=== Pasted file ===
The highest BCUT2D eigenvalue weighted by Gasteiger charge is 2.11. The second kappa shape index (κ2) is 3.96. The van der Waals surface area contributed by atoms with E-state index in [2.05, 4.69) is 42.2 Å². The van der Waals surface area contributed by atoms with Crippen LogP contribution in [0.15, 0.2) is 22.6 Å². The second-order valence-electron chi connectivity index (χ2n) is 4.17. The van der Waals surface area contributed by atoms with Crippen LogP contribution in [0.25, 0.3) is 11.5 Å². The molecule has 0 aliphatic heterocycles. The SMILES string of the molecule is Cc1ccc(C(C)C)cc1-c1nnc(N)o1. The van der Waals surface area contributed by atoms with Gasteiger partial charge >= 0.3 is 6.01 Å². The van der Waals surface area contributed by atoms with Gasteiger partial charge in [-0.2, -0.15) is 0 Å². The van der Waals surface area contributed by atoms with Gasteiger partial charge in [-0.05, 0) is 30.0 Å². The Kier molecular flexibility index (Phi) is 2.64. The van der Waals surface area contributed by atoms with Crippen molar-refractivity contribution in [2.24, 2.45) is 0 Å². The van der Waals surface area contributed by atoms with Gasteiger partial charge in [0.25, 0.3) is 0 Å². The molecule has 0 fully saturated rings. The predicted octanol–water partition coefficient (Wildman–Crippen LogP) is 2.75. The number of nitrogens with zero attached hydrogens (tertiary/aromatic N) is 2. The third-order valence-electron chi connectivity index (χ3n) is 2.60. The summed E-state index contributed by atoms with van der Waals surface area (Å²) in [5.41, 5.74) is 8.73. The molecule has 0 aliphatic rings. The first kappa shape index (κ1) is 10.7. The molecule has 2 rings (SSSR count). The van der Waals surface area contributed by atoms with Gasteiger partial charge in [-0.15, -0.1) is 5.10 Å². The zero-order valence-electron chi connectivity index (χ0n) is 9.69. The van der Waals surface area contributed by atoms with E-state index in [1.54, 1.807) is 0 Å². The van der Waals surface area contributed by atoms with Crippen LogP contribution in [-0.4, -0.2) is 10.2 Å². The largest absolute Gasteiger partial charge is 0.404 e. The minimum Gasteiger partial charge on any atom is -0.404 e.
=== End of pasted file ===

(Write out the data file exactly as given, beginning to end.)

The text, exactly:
The highest BCUT2D eigenvalue weighted by Gasteiger charge is 2.11. The second kappa shape index (κ2) is 3.96. The van der Waals surface area contributed by atoms with E-state index in [2.05, 4.69) is 42.2 Å². The van der Waals surface area contributed by atoms with Crippen LogP contribution in [0.15, 0.2) is 22.6 Å². The second-order valence-electron chi connectivity index (χ2n) is 4.17. The van der Waals surface area contributed by atoms with Crippen LogP contribution in [0.25, 0.3) is 11.5 Å². The molecule has 0 aliphatic heterocycles. The SMILES string of the molecule is Cc1ccc(C(C)C)cc1-c1nnc(N)o1. The van der Waals surface area contributed by atoms with Gasteiger partial charge >= 0.3 is 6.01 Å². The van der Waals surface area contributed by atoms with Gasteiger partial charge in [-0.2, -0.15) is 0 Å². The van der Waals surface area contributed by atoms with Gasteiger partial charge in [-0.05, 0) is 30.0 Å². The Kier molecular flexibility index (Phi) is 2.64. The van der Waals surface area contributed by atoms with Crippen molar-refractivity contribution in [2.24, 2.45) is 0 Å². The van der Waals surface area contributed by atoms with Gasteiger partial charge in [0.25, 0.3) is 0 Å². The molecule has 0 fully saturated rings. The predicted octanol–water partition coefficient (Wildman–Crippen LogP) is 2.75. The number of nitrogens with zero attached hydrogens (tertiary/aromatic N) is 2. The third-order valence-electron chi connectivity index (χ3n) is 2.60. The summed E-state index contributed by atoms with van der Waals surface area (Å²) in [5.41, 5.74) is 8.73. The molecule has 0 aliphatic rings. The first kappa shape index (κ1) is 10.7. The molecule has 2 rings (SSSR count). The van der Waals surface area contributed by atoms with Gasteiger partial charge in [-0.15, -0.1) is 5.10 Å². The zero-order valence-electron chi connectivity index (χ0n) is 9.69. The van der Waals surface area contributed by atoms with E-state index in [1.54, 1.807) is 0 Å². The van der Waals surface area contributed by atoms with Crippen LogP contribution in [-0.4, -0.2) is 10.2 Å². The largest absolute Gasteiger partial charge is 0.404 e. The minimum Gasteiger partial charge on any atom is -0.404 e.